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Wednesday, April 27, 2005

Beethoven Sonata in C minor, Op. 10, no. 1 - finale

The exposition starts out in c minor with the left and right hands playing in unison. They're in unison for pretty much the entire first period from measures 1-9. It's both parallel and symmetrical containing a HC and a PAC. Measures 9-17 seem to hint at 2 two-bar phrases that make a period, but then there is a long extension of a sixteenth note scale pattern that crescendos into a HC at measure 17. Following this, there is a direct modulation to the relative major, E flat. Starting in bar 17, there is a parallel symmetrical period with an HC followed by a PAC. Then there's a terminative closing section to the exposition which sounds like a repetition with variants of the last phrase. All of this repeats before we move on to the development.

Bars 25-38 sounds like the entire development section to me. There's a lot of tonality changes going on. The same general structure is kept from the exposition, only there are many variants on it.

38 to the end is the recapitulation. From this point until bar 54 there is a near exact repeat of the first period of the entire piece. The runs are changed a little, but other than that I don't see any other changes. 54-80ish is the recap of the second period of the piece. It modulates back to c minor toward the end of the first phrase of this period. Then from 80 to the end we have the closing section. It sounds a lot different than the rest of the piece, primarily because it's really soft and slow compared to everything that was going on earlier. It's all a variant on the second group motive. After a fermata, the last two lines of the piece are suddenly forte and back up to tempo.

5 comments:

katie said...

Good job being very clear about where the different parts begin and end, and why you think they are like that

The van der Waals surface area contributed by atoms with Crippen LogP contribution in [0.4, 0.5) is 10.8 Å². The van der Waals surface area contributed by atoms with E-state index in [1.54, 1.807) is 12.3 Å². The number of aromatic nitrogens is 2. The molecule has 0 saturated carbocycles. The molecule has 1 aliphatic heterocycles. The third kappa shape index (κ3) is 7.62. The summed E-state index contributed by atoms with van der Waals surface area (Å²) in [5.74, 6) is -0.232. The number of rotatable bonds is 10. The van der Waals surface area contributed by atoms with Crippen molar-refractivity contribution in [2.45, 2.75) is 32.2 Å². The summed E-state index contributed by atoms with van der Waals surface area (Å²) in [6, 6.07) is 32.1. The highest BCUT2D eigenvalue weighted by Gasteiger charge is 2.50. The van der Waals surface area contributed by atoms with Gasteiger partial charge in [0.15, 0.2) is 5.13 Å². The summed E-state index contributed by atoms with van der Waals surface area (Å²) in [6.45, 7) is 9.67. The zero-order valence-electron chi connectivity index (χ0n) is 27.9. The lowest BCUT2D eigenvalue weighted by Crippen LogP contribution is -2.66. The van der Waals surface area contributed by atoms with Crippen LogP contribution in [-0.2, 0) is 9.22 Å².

Anonymous said...

Thank you very much, i had to write an analysis for the last year's musical analysis class at the conservatory, and it was really helpfull

Anonymous said...

i dont think those sections are correct. The development is always after the double bar line because the composers are most commonly seen repeating the exposition to give the audience another chance to listen the main theme of the song.

Mico Lauron said...

Hi! I have made an analysis for this piece too in my Forms and Analysis Class and this is what I presented:

Sonata in C Minor, Op. 10, No. 1
Prestissimo
Ludwig van Beethoven

Ludwig van Beethoven's opus 10 no. 1 is the Piano Sonata No. 5 in C minor. It is dedicated to Anna Margarete von Browne. The first movement of the sonata has a 3/4 meter, the second movement 2/4, and the final movement 2/2. Beethoven's Piano Sonata No. 5 is a first period composition, anticipating more notable C minor works such as the Pathétique Sonata and the Fifth Symphony in its nervous energy.

The sonata is divided into three movements:
1. Allegro molto e con brio in C minor
2. Adagio molto in A flat major
3. Prestissimo in C minor

The first movement, in sonata form, opens energetically with contrasting loud and soft phrases. A 24-measure modulating passage provides a quiet contrast before arriving at the second theme in E-flat. In the recapitulation, the second theme is initially in F major before returning to C minor.

The second movement is a lyrical Adagio with many embellishments. It is in A-B-A-B or "sonatina" form (there is no development section, only a single bar of a rolled V7 chord leading back to the tonic key); an apparent third appearance of the main theme turns into a coda.